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Alex On Brexit

It is now little remembered, but Brexit, like many other important cultural things (geometry, philosophy, democracy etc) was actually invented by the Greeks. Prior to 2016 and following several bail-outs Greece was the country that everyone believed was on the verge of quitting the EU and “Grexit” was the new addition to the lexicon.

Fresh from his election victory in 2015 Prime Minister David Cameron announced that a Referendum on Britain’s membership of the EU would be held. Brexit was soon the staple of every heated dinner party conversation and the country was divided into two implacably warring tribes, those who wanted out of the EU and those that wished to stay in - soon to be dubbed Brexiteers and Remainers.

Alex declared himself as a Remainer. This surprised some readers, who assumed City bankers would be enthusiastic Brexiteers. But of course the bankers were, as ever, thinking in the short term and were fearful of the effect of the uncertainty of Brexit on their business and bonuses (how right they were in retrospect). Clive however campaigned for the Leave cause, but to a largely unsympathetic reception.

To just about everyone’s surprise, and many people’s horror, the Referendum delivered a vote for Britain to leave the EU. The Pound collapsed immediately and the City braced itself for further economic disruptions; but it would lead to the coining of another new word.

Six months on the vote for Brexit hadn’t produced the dire economic consequences that many people (the Chancellor of the Exchequer, the Governor of the Bank of England etc) had predicted. Even some Remainers were beginning to feel positive about the outlook.

The new lower value of the Pound made Britain an attractive place for overseas visitors to do business and Alex was keen to welcome them.

Though the bank’s official position had been to support the Remain cause, there were people within it who were rising to the challenge of Brexit.

The rankling and recriminations over the Brexit vote were beginning to grow, with older people being generally blamed for delivering the majority in favour of leaving the EU.

Some British people were worried about taking holidays in Europe, fearing that they could be greeted with hostility by locals.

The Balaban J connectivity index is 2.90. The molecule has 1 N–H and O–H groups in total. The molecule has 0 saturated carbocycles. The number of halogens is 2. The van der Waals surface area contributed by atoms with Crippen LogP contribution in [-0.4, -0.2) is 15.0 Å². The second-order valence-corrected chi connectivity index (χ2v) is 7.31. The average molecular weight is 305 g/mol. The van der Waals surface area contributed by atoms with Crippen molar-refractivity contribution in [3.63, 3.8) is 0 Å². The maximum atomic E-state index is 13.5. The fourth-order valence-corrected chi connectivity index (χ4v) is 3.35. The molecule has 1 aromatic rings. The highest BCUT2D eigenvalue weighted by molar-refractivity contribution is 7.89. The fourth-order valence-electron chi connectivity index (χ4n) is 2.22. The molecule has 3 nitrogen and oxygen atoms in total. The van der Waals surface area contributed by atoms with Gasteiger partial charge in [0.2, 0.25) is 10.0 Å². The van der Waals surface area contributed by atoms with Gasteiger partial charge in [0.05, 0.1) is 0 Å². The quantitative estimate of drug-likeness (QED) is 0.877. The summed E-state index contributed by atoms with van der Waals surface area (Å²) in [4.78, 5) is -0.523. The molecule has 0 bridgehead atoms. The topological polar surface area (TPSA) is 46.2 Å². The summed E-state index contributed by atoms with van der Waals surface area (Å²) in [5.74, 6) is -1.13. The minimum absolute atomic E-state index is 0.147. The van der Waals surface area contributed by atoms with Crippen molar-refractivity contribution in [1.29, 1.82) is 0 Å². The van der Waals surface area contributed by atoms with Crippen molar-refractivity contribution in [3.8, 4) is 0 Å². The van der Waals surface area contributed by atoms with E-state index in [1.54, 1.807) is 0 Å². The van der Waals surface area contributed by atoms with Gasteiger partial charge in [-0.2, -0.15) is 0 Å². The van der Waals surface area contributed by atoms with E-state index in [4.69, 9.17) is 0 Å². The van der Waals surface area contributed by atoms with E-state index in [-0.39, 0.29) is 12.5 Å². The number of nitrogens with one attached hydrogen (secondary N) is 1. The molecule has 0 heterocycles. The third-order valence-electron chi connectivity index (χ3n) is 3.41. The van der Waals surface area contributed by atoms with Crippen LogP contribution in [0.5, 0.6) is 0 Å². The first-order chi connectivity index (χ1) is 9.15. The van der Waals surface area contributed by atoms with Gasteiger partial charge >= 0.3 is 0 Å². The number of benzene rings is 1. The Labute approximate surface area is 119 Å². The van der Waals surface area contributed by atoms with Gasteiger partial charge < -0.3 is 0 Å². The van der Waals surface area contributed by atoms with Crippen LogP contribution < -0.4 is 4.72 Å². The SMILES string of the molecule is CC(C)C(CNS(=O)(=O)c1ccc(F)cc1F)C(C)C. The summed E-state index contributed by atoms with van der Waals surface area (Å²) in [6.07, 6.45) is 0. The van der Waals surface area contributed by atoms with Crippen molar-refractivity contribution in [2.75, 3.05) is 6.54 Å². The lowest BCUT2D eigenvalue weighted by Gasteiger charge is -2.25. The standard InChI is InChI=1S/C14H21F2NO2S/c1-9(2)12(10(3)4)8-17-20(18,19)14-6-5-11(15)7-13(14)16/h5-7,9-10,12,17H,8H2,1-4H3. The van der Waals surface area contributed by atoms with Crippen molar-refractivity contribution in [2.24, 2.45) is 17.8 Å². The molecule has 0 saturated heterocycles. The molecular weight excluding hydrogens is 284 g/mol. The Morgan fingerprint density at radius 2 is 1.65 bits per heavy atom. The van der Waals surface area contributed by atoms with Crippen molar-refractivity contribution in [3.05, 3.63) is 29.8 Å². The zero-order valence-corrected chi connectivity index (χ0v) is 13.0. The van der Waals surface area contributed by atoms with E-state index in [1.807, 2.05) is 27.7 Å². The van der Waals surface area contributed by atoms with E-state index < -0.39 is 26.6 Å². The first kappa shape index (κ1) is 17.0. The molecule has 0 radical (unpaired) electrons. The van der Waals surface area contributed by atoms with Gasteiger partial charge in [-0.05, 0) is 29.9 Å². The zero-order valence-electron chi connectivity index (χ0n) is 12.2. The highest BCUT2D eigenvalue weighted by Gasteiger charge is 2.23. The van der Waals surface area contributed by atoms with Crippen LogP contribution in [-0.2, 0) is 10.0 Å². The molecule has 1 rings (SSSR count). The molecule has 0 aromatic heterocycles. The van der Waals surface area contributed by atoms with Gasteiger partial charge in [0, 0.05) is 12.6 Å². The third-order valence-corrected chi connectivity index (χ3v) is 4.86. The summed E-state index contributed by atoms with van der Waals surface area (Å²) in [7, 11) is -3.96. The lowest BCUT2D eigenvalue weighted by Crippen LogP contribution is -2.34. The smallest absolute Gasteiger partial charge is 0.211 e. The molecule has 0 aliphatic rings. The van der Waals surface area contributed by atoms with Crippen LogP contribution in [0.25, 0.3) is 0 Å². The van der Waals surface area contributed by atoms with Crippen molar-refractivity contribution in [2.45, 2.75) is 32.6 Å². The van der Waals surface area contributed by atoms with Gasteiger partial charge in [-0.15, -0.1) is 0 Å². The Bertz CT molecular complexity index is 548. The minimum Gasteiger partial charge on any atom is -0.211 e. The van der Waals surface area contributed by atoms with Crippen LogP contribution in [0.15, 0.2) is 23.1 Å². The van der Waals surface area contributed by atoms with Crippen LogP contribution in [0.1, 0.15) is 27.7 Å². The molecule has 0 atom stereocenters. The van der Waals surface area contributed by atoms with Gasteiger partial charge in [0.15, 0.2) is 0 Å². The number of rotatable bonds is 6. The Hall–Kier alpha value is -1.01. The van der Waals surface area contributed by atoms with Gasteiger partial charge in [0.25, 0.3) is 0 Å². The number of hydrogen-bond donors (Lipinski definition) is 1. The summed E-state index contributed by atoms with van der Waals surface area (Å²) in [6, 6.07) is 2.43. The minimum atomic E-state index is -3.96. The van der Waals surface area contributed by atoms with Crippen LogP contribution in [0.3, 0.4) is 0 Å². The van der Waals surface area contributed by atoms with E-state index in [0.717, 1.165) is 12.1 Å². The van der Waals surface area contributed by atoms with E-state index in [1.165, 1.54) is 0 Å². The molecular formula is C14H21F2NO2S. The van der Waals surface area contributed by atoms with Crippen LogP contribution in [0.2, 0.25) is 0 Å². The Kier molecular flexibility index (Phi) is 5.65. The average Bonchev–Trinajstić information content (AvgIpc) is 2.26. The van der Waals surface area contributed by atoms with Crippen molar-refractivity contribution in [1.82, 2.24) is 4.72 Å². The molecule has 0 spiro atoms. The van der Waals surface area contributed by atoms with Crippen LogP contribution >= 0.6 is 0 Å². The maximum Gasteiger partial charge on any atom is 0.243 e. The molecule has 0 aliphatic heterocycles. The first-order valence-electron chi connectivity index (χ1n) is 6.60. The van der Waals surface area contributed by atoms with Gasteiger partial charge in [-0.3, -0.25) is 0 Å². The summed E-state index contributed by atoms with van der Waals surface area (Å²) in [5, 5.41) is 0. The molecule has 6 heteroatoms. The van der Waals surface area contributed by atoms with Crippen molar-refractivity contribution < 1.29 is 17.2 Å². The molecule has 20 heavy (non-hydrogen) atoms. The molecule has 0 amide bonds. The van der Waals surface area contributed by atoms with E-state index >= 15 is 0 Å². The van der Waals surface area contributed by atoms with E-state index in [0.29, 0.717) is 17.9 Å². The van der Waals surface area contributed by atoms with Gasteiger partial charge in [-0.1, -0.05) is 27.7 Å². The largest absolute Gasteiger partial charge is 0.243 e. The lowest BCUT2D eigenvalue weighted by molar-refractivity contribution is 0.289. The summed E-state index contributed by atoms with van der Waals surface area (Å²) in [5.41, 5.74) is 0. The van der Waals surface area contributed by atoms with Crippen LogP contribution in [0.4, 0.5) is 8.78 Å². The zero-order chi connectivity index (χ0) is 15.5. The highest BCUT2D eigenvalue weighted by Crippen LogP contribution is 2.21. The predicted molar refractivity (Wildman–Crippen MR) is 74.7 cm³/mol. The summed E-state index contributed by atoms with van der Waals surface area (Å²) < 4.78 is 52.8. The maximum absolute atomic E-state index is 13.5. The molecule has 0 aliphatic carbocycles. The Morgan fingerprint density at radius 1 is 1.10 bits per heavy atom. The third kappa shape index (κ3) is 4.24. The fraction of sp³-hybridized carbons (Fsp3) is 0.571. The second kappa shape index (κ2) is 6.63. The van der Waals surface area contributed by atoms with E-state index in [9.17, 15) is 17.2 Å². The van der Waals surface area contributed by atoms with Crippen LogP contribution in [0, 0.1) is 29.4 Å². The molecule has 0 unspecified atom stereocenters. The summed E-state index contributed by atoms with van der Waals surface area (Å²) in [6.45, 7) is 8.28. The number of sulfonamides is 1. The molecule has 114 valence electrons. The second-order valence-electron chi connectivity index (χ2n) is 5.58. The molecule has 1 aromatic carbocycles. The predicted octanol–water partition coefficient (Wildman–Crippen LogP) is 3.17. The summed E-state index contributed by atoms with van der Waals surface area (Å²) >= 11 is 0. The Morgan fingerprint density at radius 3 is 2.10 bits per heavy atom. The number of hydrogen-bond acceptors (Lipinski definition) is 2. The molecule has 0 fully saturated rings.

Banks were anxious not to lose the “passporting” rights that gave them access to EU markets and there was much talk of relocating part of their business to Frankfurt from London.

Alex and Clive were sent on a fact-finding trip to Frankfurt to investigate the possibility of their bank moving there.

The Conservatives re-elected in 2017 on a reduced majority, but still no one could work out how to enact Brexit, leading to some increasingly fractious debates between the Leavers and Remainers.

As Christmas approached in the run-up to the supposed date on which the UK would leave the EU, the consensus from the British point of view was that negotiations were not going as well as could be


With the British Parliament at war with itself the mess over Brexit was so deep that there was increasing talk of holding a Second Referendum (a so-called People’s Vote) to sort things out.

If Brexit ever happened it would entail Britain having to forge new trade links outside Europe. Alex was on the case.

With the deadline for Brexit already having been extended and the new one looking unlikely to be met there was the very real possibility that Britain could crash out of Europe without a trade deal. However some people remained optimistic.

With the situation still unresolved the deadline for Brexit was deferred again and this further period of uncertainty only added to the general business torpor affecting the UK.

It was now being mooted that a General Election might have to be called if the impasse over Brexit could not be sorted.

With the British Parliament deadlocked the new Prime Minister Boris Johnson did indeed call a General Election and Alex, deciding that his country had need of his talents, presented himself as a candidate.

Somewhat surprisingly Alex won his seat and as a new decade dawned the British people could rest assured that the task of delivering Brexit was in safe hands (ahem..).